When auditioning for Spielberg and Kushner, she made it clear that her ethnicity should be taken into account if she was hired. “I told them, ‘If you’re not interested in exploring the fact that I’m Afro-Latina, that I’m a black woman, then I don’t think you should consider me.’ And they really weren’t afraid of that. My presence in this film is not a casting. This allowed us to start a conversation about colorism and its impact on Latinx culture. “

Young audiences who may have never heard of West Side Story, let alone the flaws of any previous release, would expect nothing less. It is for them that the new image exists above all. “The majority of young people don’t know what West Side Story is,” says Spielberg. “This will be their introduction. He also made it for – and dedicated it to – his father, who died last year at the age of 103. “I didn’t finish it in time for him to see it. But while I was on set in New York, my assistant was running FaceTime on the iPad, and my dad was sitting at home in LA watching us shoot a lot of the movie, so he felt part of us. business.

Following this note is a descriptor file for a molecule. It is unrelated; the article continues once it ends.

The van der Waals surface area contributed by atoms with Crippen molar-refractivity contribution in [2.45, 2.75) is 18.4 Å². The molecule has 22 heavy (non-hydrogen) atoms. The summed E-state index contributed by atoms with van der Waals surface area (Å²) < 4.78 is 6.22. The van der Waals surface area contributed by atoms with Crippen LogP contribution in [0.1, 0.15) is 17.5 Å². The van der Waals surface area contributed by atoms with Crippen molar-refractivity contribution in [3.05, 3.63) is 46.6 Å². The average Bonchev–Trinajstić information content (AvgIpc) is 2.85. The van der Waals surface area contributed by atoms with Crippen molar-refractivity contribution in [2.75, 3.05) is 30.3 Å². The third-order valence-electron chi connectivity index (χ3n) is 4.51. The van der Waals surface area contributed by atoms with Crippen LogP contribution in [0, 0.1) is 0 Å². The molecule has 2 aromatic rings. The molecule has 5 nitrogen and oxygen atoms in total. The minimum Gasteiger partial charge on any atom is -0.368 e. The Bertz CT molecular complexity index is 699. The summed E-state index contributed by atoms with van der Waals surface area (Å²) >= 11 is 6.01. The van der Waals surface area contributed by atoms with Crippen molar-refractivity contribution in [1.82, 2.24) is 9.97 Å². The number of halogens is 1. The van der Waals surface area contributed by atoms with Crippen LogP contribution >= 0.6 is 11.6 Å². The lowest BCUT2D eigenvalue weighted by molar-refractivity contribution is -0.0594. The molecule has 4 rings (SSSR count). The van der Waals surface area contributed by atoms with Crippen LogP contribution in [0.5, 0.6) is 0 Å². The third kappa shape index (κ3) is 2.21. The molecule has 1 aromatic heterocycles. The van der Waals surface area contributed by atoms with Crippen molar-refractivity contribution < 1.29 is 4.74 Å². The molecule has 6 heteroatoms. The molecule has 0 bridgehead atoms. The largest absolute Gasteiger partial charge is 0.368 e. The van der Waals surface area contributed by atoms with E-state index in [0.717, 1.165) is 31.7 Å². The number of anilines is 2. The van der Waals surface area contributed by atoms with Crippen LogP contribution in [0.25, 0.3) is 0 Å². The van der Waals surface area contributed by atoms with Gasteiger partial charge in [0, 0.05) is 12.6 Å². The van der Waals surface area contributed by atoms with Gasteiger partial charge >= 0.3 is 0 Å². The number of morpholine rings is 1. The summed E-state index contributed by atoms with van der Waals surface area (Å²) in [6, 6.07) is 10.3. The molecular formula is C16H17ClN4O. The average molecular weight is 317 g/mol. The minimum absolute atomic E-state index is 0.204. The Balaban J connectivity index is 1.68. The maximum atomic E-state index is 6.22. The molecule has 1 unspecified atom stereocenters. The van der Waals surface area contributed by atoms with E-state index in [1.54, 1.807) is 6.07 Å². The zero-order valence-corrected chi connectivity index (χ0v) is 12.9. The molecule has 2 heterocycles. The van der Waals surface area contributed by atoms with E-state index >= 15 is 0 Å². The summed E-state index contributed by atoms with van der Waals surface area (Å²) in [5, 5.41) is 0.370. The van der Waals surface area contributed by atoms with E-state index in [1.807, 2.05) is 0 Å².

Another missing figure, Sondheim, who died last month at the age of 91. On set, he was nicknamed “SS1” while Spielberg was “SS2”, a rating stipulated by the filmmaker. They had known each other since the mid-1980s. In addition to being present for part of the filming, which ended before the pandemic, the composer attended each recording session. “Then, during Covid, I discovered that he was as much a filmmaker as Scorsese or myself, and that he had seen the most obscure films. So we started this great email exchange for almost 18 months and he has become a very good friend. We would recommend movies to each other, then watch them and talk on the phone or email about them.

Did Sondheim pass the Guy Named Joe / Two for the road test? “No, he didn’t,” he laughs. “He didn’t like any of those movies at all. Unfortunately, no second date. Just a beautiful friendship.